Throughout the drawings, the same reference characters will be used for corresponding or similar elements.
In several radio communications systems of today different modulation schemes or techniques are employed for modulating data transmitted on radio communications links through the systems. In cases of multiple available modulation schemes, the selection of an actual modulation scheme to use is then typically based on the radio quality of the communications link . An aspect relates to performing such a modulation scheme selection. According to one or more embodiments, a mobile unit having access to multiple available modulation schemes can use a link quality or performance enhancing algorithm or technique to improve the experienced link quality on a communications link or channel. However, this performance enhancing algorithm may only be operable on one or a subset, which is less than all of the available modulation schemes. This means that the performance enhancement due to this algorithm is only obtained for some specific modulation(s) and not for other modulation schemes. In order to enable an accurate selection of suitable modulation scheme to use for the mobile unit, this performance enhancement should be considered. One such a modulation selection that is, at least partly, based on the performance enhancement experienced by the mobile unit.
In the following, one or more principles will be described and disclosed with reference to a radio communications system having access to two possible modulation schemes, GMSK (Gaussian Minimum Shift Keying) and 8-PSK (8-state Phase Shift Keying). However, the invention is not limited to this actual choice of modulation schemes or to communications systems having access to only two different modulation schemes, but can be applied to a general communications system that that can use multiple, i.e. at least two, different modulation schemes for processing data communicated through the system. Furthermore, in the present example, it is assumed that the performance enhancing algorithm is applicable and operational on data modulated by GMSK but not 8-PSK. However, this should merely be seen as a non-limiting illustrative example and the algorithm could alternatively be applied to 8-PSK and/or some other modulation scheme but not GMSK.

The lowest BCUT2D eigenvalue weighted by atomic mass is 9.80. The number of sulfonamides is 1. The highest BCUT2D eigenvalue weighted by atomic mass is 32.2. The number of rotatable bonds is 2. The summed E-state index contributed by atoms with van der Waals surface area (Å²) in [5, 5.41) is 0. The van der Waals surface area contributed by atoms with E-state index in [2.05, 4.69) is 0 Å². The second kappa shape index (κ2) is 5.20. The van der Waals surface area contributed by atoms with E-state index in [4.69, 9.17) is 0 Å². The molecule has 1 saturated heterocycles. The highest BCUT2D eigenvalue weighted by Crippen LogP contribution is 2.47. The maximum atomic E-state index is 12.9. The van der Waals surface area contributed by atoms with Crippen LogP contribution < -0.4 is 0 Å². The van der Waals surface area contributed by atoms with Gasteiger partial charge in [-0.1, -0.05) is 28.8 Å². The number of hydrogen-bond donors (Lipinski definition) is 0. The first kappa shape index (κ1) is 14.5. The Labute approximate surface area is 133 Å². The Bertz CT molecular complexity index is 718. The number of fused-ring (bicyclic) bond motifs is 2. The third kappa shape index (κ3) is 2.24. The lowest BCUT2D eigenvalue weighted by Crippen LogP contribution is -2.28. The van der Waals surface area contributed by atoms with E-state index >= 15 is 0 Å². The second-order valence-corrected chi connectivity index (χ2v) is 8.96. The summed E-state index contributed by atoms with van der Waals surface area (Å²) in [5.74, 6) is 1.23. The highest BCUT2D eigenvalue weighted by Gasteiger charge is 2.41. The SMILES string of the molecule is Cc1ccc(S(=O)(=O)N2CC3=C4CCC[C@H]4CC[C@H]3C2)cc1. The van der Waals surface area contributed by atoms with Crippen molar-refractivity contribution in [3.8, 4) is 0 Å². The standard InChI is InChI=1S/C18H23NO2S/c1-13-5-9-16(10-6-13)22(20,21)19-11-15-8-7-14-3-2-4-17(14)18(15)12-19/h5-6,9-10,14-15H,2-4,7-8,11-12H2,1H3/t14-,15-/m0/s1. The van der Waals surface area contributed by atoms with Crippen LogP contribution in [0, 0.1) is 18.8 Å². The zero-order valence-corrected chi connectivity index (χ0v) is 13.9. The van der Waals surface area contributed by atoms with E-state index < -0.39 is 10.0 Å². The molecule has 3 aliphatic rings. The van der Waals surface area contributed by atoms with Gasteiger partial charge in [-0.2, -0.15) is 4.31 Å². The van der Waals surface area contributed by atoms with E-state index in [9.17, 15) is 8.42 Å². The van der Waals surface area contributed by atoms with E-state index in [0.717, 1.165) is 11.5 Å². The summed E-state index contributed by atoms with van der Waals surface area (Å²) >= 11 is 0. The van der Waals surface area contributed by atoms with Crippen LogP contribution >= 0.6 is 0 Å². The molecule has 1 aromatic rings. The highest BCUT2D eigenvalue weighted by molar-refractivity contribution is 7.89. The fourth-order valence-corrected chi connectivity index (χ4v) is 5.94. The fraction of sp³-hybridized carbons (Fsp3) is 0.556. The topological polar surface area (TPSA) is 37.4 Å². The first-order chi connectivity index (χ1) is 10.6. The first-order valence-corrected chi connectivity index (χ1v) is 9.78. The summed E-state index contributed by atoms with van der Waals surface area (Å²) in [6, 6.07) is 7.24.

Generally, the communications system 1 can include a number of base stations (BS) or base transceiver stations (BTS) 400, 420 providing communications links to connected mobile units 100. These base stations 400, 420 are typically connected to and controlled by a base station controller (BSC) 300 or radio network controller (RNC). This BSC 300 in turn includes functionality or units 200 for selecting modulation schemes to use for the communications link 410 to the mobile units based on link quality measurements or estimations from the mobile units 100 and/or the base stations 400, 420. In the figure, this modulation scheme selecting unit is, non-limitedly, represented by a packet control unit (PCU) 200.
During operation, the mobile unit 100 performs signal or link quality measurements for the (downlink) communications link or channel 410 with its associated base station 400. Based on these measurements a link quality measure is determined or estimated. This determined link quality measure is, however, dependent on the modulation scheme that was used and applied to the data received on the link 410. In addition, the link quality measure will depend on the operation of the link quality enhancing algorithm. Based on this determined link quality measure and the link quality enhancement, the PCU 200 can estimate the corresponding link quality measure(s) for the currently non-employed modulation scheme(s). These quality measures (the one determined by the mobile unit 100 and the one(s) determined by the PCU 200) are used in the selection of suitable modulation scheme for the communications link 410.
In the prior art systems, the selection of modulation scheme has been performed by the PCU 200 without any knowledge of the performance gain caused by operation of the enhancing algorithm. Such prior art solution can, thus, lead to inappropriate modulation selections possibly resulting in loss of transmitted data or radio blocks and system instability.
As an example of the potential problem, consider downlink 410 transmission where the currently selected modulation coding scheme (MCS) is GMSK-modulated. Further assume that the radio environment is suitable for the enhancing algorithm and that the C/I is high enough to give link quality reports from the mobile unit 100 indicating very good GMSK quality. The PCU 200, which does not know that the enhancing algorithm is an important reason for the high GMSK link quality, will switch to 8-PSK. Since the enhancing algorithm does not give gains with 8-PSK modulation, there will be many block errors and many blocks may be lost before the PCU 200 receives a new link quality report from the mobile unit 100 and realizes this and switches back to GMSK modulation. There may then be extensive switching back and forth between the modulations (ping-pong effect), in the worst case resulting in about 50% of the blocks being retransmitted.